I was recently part of a Senate panel that held several of the nation’s top big tech leaders accountable for the content moderation practices at each of their respective companies. The American people deserve to know how their information is being used, censored, and potentially exploited online. These companies have an obligation to explain it.
I questioned Facebook CEO Mark Zuckerberg, Twitter CEO Jack Dorsey, and Google CEO Sundar Pichai about the perceived political bias that exists within the big tech community and how that might affect their companies’ actions when it comes to suppressing or amplifying certain online content. I pressed them on whether or not they believed they were legitimate referees when it comes to political speech on social media platforms. In my opinion, it’s not up to them to make those kinds of decisions, especially when it can have an effect on our democracy.
If you were an early adopter of social media, you’ve seen online platforms come, go, and evolve over the years. At their outset, platforms were comprised of a simple, sequential stream of user-generated content – pictures of your lunch or dinner, a status update on your weekend plans, or an article about a hot new restaurant opening downtown. In many cases, a dial-up internet connection and desktop computer were an integral part of logging on, scrolling, and posting.
Fast forward to today. Things have changed a bit, to say the least. Now you can access social media from nearly every corner of the planet (even from outer space) and from nearly any device with an internet connection: phones, tablets, watches, TVs, computers, and so on. And with the advancement of 5G wireless broadband technology, something I’ve fought hard for in Congress, you can access information faster than ever before.
Access and availability aren’t the only things that have changed. Big tech leaders like Zuckerberg, Dorsey, and Pichai are now some of the most powerful people in the world because they, in many ways, shape and control the content that social media users see and consume online. They’ve developed high-powered, opaque algorithms – contained within a black box of sorts – that learn online behavior and deliver customized results based on what we search, see, and share online. How they do it is largely unknown, which is one of the reasons why they recently testified before Congress.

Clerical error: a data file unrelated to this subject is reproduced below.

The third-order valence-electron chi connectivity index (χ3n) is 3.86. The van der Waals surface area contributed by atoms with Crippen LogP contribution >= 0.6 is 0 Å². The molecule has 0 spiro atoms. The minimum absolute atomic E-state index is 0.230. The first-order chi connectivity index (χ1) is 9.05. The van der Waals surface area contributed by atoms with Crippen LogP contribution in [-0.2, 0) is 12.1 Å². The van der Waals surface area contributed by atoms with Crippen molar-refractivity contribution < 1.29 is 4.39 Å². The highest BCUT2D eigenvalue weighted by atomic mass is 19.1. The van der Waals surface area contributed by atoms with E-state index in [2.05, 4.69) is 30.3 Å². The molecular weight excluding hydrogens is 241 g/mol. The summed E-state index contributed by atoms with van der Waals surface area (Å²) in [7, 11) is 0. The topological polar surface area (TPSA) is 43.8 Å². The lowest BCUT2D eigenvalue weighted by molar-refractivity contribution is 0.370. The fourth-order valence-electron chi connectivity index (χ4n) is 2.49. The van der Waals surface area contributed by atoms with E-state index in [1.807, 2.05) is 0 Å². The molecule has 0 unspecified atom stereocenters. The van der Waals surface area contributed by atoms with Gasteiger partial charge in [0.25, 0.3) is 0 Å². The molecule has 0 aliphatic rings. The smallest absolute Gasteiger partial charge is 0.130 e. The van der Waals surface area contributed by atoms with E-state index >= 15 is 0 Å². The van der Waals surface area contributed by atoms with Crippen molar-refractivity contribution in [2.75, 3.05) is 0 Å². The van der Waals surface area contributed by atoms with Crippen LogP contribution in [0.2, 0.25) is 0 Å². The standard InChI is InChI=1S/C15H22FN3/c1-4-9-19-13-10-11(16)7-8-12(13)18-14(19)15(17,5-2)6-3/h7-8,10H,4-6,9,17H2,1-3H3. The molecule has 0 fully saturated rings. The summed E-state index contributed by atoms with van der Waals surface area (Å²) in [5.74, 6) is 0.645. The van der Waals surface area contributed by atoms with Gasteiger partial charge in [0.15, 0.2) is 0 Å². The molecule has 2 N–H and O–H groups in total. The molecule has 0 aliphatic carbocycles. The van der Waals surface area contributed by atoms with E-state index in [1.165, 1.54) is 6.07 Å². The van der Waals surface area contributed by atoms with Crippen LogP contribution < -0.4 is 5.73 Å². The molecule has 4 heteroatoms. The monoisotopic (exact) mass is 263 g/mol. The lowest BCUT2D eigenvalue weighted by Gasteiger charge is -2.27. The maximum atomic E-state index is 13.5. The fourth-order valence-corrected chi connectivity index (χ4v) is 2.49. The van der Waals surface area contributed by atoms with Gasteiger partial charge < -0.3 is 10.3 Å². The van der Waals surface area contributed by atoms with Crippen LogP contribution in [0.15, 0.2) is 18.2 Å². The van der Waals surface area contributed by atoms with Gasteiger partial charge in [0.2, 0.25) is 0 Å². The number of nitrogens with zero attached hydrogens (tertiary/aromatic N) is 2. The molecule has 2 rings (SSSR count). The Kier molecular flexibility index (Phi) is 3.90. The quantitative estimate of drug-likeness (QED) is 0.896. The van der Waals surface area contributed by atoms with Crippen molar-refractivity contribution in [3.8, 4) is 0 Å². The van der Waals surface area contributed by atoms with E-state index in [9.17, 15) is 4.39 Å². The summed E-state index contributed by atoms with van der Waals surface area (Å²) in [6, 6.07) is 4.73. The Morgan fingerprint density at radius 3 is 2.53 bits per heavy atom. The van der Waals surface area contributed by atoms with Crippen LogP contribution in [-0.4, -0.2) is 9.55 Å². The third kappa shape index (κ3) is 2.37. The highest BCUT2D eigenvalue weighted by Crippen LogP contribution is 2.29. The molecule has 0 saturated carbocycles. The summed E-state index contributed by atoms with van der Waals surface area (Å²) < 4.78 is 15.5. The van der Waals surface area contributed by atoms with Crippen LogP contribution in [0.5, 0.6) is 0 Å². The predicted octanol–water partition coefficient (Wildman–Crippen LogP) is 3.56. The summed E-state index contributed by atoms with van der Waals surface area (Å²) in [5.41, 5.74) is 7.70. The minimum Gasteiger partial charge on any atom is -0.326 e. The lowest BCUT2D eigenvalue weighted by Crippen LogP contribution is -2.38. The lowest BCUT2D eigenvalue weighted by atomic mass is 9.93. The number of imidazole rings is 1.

Some platforms have gone a step further – beyond delivering customized results and content – and have appeared to act as the arbiters of truth by moderating and censoring user-generated political content – political speech, essentially. Whether or not these companies believe they’re acting as a referee, suppression of people’s political speech is occurring. This kind of behavior is not what Congress envisioned when it crafted certain laws during the infancy of the internet, like when it created a liability shield that helped these companies grow. So, as social media platforms continue to evolve, so too must the laws that govern them.
As the former chairman of the Senate Committee on Commerce, Science, and Transportation and the current chairman of the Subcommittee on Communications, Technology, Innovation, and the Internet, this issue is very important to me. I’ve held multiple hearings on this topic over the years and have introduced several bipartisan pieces of legislation that would help strengthen online transparency and accountability.
In June, I introduced the bipartisan Platform Accountability and Consumer Transparency Act, or PACT Act. It would require internet platforms like Facebook and Twitter to make quarterly reports to the public outlining material they’ve removed from their sites or chosen to deemphasize. Sites would also be required to provide an easily digestible disclosure of their content moderation practices for users. And, importantly, they would be required to explain their decisions to remove material to consumers. They would need to create an appeals process for users, too.
There’s a growing bipartisan consensus that it’s time to shed greater light on these secretive processes. I will continue to be a tireless advocate for the American people who, again, deserve to know how their information is being treated by big tech. This hearing is not the last you’ve heard from Congress on this issue. In many ways, we’re just getting started.